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FTC says entertainment industry making progress

Gary Gentile The Associated Press
Tuesday July 02, 2002

LOS ANGELES – While progress has been made by the music, movie and video game industries in curtailing the marketing of violent content to teens, the Federal Trade Commission found more could be done. 

In the third follow-up to a 2000 report on violence in entertainment, the agency said Friday industry leaders could further refrain from advertising for violent movies and explicit-content music recordings in magazines and on television programs popular with teens. 

The commission found that film studios are doing a good job of complying with voluntary guidelines restricting the advertising of R-rated films before family movies in theaters. Hollywood is also better explaining to audiences why movies have been given restricted ratings. 

The industry has also, for the most part, complied with guidelines restricting the advertising of R-rated films in media where children under 17 make up more than 35 percent of the audience, the report found. 

But restricted movies are still being advertised on television shows and in magazines that appeal to a predominantly teen-age audience.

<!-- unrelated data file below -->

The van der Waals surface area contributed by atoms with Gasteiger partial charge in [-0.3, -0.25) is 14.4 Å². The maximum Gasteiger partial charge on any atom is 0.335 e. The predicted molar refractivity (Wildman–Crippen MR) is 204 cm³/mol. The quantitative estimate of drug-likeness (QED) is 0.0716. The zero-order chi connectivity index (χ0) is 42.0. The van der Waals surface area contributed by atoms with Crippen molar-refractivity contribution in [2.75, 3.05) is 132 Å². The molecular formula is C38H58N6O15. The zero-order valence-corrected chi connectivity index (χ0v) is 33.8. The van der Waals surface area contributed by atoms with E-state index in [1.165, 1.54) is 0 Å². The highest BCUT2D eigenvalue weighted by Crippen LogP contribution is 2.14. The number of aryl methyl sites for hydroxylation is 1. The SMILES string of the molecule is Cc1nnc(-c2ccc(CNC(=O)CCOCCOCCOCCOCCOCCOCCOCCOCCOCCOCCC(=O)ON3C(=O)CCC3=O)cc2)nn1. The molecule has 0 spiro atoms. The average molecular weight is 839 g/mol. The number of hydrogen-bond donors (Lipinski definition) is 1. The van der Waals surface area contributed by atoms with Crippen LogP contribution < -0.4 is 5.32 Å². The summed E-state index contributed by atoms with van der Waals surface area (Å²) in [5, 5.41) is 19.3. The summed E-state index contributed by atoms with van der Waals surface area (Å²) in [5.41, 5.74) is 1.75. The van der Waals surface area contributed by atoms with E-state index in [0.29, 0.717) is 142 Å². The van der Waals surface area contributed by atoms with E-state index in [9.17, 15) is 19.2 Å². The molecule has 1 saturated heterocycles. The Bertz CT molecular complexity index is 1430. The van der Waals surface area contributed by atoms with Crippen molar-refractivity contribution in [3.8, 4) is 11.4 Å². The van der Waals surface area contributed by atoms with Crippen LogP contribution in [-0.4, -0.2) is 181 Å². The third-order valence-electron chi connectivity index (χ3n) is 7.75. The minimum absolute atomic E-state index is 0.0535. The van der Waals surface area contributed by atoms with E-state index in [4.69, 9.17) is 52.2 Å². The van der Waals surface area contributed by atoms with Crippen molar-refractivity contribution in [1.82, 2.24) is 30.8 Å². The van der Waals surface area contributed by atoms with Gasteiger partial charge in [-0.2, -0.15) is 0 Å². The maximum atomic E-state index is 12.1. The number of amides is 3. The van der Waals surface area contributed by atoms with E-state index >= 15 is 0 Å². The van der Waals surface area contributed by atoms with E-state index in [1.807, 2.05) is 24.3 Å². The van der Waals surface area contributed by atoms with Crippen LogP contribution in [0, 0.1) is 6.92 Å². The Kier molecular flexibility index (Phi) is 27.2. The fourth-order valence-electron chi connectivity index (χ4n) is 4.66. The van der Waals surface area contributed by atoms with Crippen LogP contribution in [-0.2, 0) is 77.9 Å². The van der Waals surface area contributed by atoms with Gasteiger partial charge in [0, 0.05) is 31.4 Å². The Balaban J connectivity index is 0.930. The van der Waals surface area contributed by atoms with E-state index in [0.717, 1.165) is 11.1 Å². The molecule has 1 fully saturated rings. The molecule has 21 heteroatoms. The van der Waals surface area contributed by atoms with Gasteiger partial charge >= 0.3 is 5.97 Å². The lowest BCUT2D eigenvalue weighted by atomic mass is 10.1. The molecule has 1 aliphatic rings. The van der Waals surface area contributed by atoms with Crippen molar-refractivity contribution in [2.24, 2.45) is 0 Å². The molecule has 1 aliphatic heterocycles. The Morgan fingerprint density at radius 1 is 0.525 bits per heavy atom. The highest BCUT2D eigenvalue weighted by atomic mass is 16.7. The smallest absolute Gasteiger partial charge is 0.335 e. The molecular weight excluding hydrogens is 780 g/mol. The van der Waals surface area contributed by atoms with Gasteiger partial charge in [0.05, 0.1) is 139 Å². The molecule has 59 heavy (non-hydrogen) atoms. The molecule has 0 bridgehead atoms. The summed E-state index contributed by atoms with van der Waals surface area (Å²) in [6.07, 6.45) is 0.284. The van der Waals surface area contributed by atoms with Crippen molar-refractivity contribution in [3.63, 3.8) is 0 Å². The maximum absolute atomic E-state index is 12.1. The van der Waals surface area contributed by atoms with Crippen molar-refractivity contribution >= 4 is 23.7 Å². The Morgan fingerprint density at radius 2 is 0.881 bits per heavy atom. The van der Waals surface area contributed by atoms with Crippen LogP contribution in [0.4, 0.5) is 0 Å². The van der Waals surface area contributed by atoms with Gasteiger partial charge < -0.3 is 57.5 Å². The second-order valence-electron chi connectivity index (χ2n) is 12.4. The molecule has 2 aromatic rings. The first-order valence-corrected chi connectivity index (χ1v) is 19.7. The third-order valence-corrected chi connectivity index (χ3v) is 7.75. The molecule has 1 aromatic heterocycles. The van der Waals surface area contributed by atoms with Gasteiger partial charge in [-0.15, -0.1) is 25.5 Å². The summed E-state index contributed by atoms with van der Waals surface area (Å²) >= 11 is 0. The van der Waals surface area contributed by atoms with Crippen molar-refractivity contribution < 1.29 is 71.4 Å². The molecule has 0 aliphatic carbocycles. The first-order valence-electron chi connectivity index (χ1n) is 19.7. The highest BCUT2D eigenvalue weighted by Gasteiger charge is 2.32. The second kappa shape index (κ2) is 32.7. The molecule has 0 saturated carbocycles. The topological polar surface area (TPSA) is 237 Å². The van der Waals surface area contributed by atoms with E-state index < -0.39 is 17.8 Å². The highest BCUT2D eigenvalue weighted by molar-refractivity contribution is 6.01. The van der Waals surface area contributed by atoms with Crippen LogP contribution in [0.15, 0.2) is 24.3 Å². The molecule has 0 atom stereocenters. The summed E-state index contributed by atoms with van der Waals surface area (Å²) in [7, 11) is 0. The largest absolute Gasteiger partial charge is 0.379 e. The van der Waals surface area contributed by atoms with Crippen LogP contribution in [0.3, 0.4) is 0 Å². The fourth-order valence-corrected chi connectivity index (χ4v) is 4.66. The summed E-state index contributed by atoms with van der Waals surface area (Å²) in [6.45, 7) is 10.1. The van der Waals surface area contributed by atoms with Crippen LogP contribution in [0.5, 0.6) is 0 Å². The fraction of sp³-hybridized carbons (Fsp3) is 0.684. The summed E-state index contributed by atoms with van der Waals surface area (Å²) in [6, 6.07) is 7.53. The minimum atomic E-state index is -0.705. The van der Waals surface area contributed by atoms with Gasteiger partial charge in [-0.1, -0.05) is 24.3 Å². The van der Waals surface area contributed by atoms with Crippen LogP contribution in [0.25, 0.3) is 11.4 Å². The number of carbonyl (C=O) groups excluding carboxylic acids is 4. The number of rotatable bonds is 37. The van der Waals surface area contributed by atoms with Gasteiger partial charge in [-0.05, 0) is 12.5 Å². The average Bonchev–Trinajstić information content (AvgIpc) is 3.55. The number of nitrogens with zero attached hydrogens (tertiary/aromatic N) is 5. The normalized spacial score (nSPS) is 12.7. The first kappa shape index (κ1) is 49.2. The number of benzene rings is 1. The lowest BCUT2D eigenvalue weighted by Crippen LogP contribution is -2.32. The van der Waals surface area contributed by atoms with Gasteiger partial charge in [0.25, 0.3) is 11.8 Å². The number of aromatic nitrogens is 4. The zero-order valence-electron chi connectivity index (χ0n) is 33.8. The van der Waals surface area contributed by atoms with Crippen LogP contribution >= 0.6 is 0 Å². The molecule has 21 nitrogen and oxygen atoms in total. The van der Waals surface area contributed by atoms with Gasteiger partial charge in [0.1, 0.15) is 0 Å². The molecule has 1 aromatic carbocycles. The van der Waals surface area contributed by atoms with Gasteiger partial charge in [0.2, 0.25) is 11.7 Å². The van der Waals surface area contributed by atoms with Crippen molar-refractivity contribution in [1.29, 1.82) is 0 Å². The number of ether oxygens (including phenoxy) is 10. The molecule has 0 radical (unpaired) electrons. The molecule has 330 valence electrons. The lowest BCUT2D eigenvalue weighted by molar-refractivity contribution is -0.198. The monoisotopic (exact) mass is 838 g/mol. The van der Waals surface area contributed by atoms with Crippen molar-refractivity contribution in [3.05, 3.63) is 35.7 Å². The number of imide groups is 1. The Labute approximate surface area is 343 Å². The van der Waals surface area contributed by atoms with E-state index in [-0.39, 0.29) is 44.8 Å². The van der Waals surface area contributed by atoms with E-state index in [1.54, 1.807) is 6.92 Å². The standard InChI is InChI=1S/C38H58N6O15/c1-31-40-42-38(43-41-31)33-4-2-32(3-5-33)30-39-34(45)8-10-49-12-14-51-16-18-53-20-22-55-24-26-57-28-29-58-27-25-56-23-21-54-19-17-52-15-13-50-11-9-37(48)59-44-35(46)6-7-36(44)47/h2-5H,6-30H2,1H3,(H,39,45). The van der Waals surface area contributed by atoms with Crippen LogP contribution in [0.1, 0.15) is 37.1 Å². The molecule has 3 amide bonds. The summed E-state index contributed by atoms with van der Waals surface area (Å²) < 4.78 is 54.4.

For instance, the report found the R-rated “Resident Evil” was advertised during episodes of “Moesha,” “The Simpsons,” and “The Real World.” 

Similarly, ads for the R-rated “Training Day” aired during episodes of “Jamie Foxx” and “Family Guy.” 

The music industry got mixed reviews from the FTC. 

More ads for records containing explicit lyrics contained a parental advisory label, the commission found. 

But the industry continues to place ads for such records in media popular with teens, saying that unlike movie ratings, parental advisory warnings are not and should not be age-based. 

The video game industry similarly received praise for clearly marking games unsuitable for children with detailed warning labels. 

But the report faulted the industry for not going far enough to restrict ads in media popular with teens. 

Congress ordered the report in 2000 after becoming concerned about violent entertainment being marketed directly to young children and teens. But Congress has stopped short of calling for federal action that might curtail the entertainment industry’s First Amendment rights. 

In response to the FTC’s first report and congressional hearings, the entertainment industry adopted voluntary guidelines to disclose more information to parents and restrict marketing and advertising campaigns.